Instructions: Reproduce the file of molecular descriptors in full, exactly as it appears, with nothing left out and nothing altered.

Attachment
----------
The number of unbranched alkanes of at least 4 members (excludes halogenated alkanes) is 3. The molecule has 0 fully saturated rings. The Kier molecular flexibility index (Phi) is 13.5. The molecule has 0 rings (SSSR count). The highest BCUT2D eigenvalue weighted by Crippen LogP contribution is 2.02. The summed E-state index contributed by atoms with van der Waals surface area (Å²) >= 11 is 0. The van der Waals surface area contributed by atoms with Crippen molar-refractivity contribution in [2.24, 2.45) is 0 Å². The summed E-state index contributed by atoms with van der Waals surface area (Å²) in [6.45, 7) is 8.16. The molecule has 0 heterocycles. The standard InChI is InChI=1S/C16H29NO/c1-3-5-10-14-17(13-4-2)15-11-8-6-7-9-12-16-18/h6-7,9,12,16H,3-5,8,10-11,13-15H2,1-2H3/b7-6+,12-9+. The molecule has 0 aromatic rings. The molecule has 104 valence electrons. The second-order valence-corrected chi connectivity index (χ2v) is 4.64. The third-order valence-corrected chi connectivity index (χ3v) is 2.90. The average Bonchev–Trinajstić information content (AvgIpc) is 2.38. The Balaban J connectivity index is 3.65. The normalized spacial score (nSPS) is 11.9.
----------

The number of unbranched alkanes of at least 4 members (excludes halogenated alkanes) is 3. The molecule has 0 fully saturated rings. The Kier molecular flexibility index (Phi) is 13.5. The molecule has 0 rings (SSSR count). The highest BCUT2D eigenvalue weighted by Crippen LogP contribution is 2.02. The summed E-state index contributed by atoms with van der Waals surface area (Å²) >= 11 is 0. The van der Waals surface area contributed by atoms with Crippen molar-refractivity contribution in [2.24, 2.45) is 0 Å². The summed E-state index contributed by atoms with van der Waals surface area (Å²) in [6.45, 7) is 8.16. The molecule has 0 heterocycles. The standard InChI is InChI=1S/C16H29NO/c1-3-5-10-14-17(13-4-2)15-11-8-6-7-9-12-16-18/h6-7,9,12,16H,3-5,8,10-11,13-15H2,1-2H3/b7-6+,12-9+. The molecule has 0 aromatic rings. The molecule has 104 valence electrons. The second-order valence-corrected chi connectivity index (χ2v) is 4.64. The third-order valence-corrected chi connectivity index (χ3v) is 2.90. The average Bonchev–Trinajstić information content (AvgIpc) is 2.38. The Balaban J connectivity index is 3.65. The normalized spacial score (nSPS) is 11.9.